So they accept the pact, are blindfolded (so they won't know the way to the Drow hold) and delivered back to the place the Drow found them. They are about to set off towards the lair of the worm children to rescue their comrades when one of the remaining three decides he has to have some of the white powder. Okay I say there's plenty laying around all over the cavern and the bones. (In case you're wondering this deep fungi lives off the decaying bodies that it puts to sleep; their victims eventually decaying into mushroom food.) No he says, I want to scrape some off of the mushroom into an empty vial. I looked at him shocked. Are you sure you want to do that? I mean the last time you guys touched a mushroom it set off the spores. No, he says, that guys shot it. I'm just going to carefully scrape some off the mushroom itself so it's still real potent.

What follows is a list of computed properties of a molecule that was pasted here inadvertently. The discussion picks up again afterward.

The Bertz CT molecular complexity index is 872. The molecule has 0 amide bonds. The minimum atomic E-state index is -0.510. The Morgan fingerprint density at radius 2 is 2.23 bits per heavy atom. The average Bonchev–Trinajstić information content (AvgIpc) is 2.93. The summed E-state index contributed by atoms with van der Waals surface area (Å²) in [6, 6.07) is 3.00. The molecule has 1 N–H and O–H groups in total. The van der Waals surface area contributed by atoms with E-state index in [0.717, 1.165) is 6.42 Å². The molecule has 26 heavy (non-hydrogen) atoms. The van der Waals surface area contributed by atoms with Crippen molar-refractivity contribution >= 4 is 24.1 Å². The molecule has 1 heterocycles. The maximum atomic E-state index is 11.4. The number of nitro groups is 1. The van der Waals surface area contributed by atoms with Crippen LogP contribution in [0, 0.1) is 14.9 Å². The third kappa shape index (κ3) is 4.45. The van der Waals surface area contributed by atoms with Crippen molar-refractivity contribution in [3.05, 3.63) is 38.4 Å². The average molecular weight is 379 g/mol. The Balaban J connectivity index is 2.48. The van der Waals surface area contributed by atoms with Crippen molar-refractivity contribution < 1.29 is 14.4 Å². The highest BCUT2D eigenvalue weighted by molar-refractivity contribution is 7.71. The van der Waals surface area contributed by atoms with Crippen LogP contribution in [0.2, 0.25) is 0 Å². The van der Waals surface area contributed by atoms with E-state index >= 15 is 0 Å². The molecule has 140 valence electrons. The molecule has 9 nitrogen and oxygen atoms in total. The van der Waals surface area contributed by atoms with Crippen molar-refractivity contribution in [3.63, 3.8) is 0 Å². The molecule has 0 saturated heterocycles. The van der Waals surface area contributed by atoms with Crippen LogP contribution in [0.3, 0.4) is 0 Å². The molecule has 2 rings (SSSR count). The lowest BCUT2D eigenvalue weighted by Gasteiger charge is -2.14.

Okay, here I'm getting a little mad. Because it has got to be so obvious I don't want him to do this. That the results of mushroom molestation had been clearly demonstrated less than an hour before. Was he really going to be this stupid. I looked at the other players, who were all just waiting. No one is saying anything. So I try again. Well, you don't have to get it off the mushroom, you can get it of the floor--I mean it looks like to you that the mushrooms use this as a way of capturing their food, so the stuff has to be operative as long as it's touching flesh (I gave this away to him--no nature roll, no nothing I was just trying to convince him that touching the actual mushroom was not a good idea. But no, he said he was just going to carefully scrape some off with his dagger, that he wasn't going to touch the powder or the mushroom. No, but your dagger will and the mushroom will feel it ... He couldn't be dissuaded.